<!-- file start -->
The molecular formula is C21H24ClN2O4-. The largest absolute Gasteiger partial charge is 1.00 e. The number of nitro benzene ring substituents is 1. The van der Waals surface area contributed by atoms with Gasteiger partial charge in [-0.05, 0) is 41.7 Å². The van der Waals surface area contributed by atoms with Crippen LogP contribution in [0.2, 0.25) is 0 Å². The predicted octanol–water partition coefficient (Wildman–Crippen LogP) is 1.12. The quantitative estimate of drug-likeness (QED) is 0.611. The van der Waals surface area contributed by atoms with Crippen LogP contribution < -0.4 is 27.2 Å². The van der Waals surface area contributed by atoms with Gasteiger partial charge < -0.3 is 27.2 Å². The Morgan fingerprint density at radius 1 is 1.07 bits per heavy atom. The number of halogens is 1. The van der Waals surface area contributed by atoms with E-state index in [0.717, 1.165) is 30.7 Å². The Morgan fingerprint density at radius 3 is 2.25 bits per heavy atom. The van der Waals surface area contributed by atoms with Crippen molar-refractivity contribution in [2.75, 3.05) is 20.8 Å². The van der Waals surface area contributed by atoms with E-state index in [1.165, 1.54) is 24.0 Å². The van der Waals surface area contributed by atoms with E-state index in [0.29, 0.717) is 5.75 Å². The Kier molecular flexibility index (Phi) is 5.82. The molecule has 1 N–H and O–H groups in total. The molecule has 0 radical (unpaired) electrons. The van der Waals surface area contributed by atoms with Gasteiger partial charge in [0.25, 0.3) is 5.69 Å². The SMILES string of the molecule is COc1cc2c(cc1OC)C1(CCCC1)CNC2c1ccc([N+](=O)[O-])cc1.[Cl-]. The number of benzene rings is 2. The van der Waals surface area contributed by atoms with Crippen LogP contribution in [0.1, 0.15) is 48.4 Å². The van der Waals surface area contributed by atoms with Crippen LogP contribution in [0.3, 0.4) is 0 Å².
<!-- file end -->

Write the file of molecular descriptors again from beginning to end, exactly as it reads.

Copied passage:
The molecular formula is C21H24ClN2O4-. The largest absolute Gasteiger partial charge is 1.00 e. The number of nitro benzene ring substituents is 1. The van der Waals surface area contributed by atoms with Gasteiger partial charge in [-0.05, 0) is 41.7 Å². The van der Waals surface area contributed by atoms with Crippen LogP contribution in [0.2, 0.25) is 0 Å². The predicted octanol–water partition coefficient (Wildman–Crippen LogP) is 1.12. The quantitative estimate of drug-likeness (QED) is 0.611. The van der Waals surface area contributed by atoms with Crippen LogP contribution < -0.4 is 27.2 Å². The van der Waals surface area contributed by atoms with Gasteiger partial charge < -0.3 is 27.2 Å². The Morgan fingerprint density at radius 1 is 1.07 bits per heavy atom. The number of halogens is 1. The van der Waals surface area contributed by atoms with E-state index in [0.717, 1.165) is 30.7 Å². The Morgan fingerprint density at radius 3 is 2.25 bits per heavy atom. The van der Waals surface area contributed by atoms with Crippen molar-refractivity contribution in [2.75, 3.05) is 20.8 Å². The van der Waals surface area contributed by atoms with E-state index in [1.165, 1.54) is 24.0 Å². The van der Waals surface area contributed by atoms with E-state index in [0.29, 0.717) is 5.75 Å². The Kier molecular flexibility index (Phi) is 5.82. The molecule has 1 N–H and O–H groups in total. The molecule has 0 radical (unpaired) electrons. The van der Waals surface area contributed by atoms with Gasteiger partial charge in [0.25, 0.3) is 5.69 Å². The SMILES string of the molecule is COc1cc2c(cc1OC)C1(CCCC1)CNC2c1ccc([N+](=O)[O-])cc1.[Cl-]. The number of benzene rings is 2. The van der Waals surface area contributed by atoms with Crippen LogP contribution in [0.1, 0.15) is 48.4 Å². The van der Waals surface area contributed by atoms with Crippen LogP contribution in [0.3, 0.4) is 0 Å².